As a part of the University of Alaska Anchorage, Kenai Peninsula College provides equal opportunities for students who experience disabilities.
Disability Support Services at KPC is headed up by Diane Taylor, coordinator of the Learning Center. Taylor is available to provide students details about the services and accommodations that are available to them if requested.
One of the missions of disability support services is to build awareness in the general population about disability related issues. In that spirit, DSS, with the support of the Diversity Action council, is presenting the film series “Reel Eyes: Disability, Identity, and Society: The Disability Rights Movement and Representations in Popular Culture.”
The films “Murderball” and “Disabling Imagery” will be shown at 7:20 p.m. today in Room 132. It is open to the public. There is no fee for the movies. For more information or to request American Sign Language interpreters for the films, call 262-0328 or e-mail email@example.com.
ndustry comes courting
Educating and training Alaskans for the workforce is one of the missions of KPC. The college offers two-year, associate of applied science degrees in process technology and industrial process instrumentation. Students also can earn one-year certificates in petroleum technology and instrumentation technology.
The process technology degree prepares students for employment in process industries such as oil and gas production, petroleum refining, power generation and utilities, water and wastewater treatment, and seafood and other food processing. The petroleum technology certificate provides specific training in petro/chemical plant operations.
The industrial instrumentation degree is a specialized program that prepares students for employment as instrument technicians who are responsible for the repair, maintenance, adjustment, and calibration of automatic controls used in refineries, chemical plants, pipelines, oil and gas production facilities, food processing plants and other industries where automatic controls are used. The instrumentation technology certificate, a new program, provides entry level skills in industrial instrumentation.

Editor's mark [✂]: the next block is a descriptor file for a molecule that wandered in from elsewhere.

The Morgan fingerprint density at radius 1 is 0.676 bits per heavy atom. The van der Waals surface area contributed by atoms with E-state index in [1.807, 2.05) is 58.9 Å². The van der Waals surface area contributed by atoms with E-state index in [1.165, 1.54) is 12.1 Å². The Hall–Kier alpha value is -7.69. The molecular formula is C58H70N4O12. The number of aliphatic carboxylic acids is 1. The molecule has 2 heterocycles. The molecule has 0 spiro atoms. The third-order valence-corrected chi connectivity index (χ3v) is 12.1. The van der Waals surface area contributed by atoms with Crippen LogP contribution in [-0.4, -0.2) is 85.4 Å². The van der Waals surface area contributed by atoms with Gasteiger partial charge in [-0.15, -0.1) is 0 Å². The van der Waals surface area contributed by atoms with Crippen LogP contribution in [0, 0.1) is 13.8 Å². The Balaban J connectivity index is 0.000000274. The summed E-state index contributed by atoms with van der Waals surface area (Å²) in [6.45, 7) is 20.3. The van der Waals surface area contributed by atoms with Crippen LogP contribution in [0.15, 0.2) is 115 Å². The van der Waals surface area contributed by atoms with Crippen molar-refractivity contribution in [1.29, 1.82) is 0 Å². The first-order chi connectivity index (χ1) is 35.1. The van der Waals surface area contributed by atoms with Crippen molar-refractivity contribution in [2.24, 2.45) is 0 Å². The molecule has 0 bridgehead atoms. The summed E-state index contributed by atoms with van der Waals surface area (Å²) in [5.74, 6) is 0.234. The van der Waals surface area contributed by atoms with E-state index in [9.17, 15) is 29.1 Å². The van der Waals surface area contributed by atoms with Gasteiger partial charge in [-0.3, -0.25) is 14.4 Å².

According to associate professor Scott Kraxberger, chairman of the Business and Industry division at KPC, oil industry corporations including British Petroleum, ConocoPhillips, and Shell maintain contact with him and routinely come on campus to conduct interviews with students for full-time positions and internships. Kraxberger sees growing interest from the oil and gas sector in recruiting KPC students.
“Schlumberger, one of the largest technical oilfield service companies in the world, will visit the KPC on Monday to present organizational job opportunities and to gather information about our students for possible jobs or internships. Kirk Trujillo, human resources manager for the company in Anchorage, will lead the visit. They are investigating the possibility of creating new intern positions for KPC in the areas of computer electronic technology and process operations,” Kraxberger said.
BP will be on campus March 29 to present career opportunities to students and to conduct interviews for jobs and internships.
ConocoPhillips invited process technicians and instrumentation students, along with faculty guides, were transported to the Slope for a tour and an overnight stay at the facility.
Industry interest in KPC graduates isn’t limited to oil companies. According to Kraxberger, Enstar Natural Gas Company interviewed 17 students last week for potential employment. For more information about the degrees and certificates, call Scott Kraxberger at 262-0354 or e-mail him at firstname.lastname@example.org.
This column is provided by Suzie Kendrick, community relations coordinator at Kenai Peninsula College.
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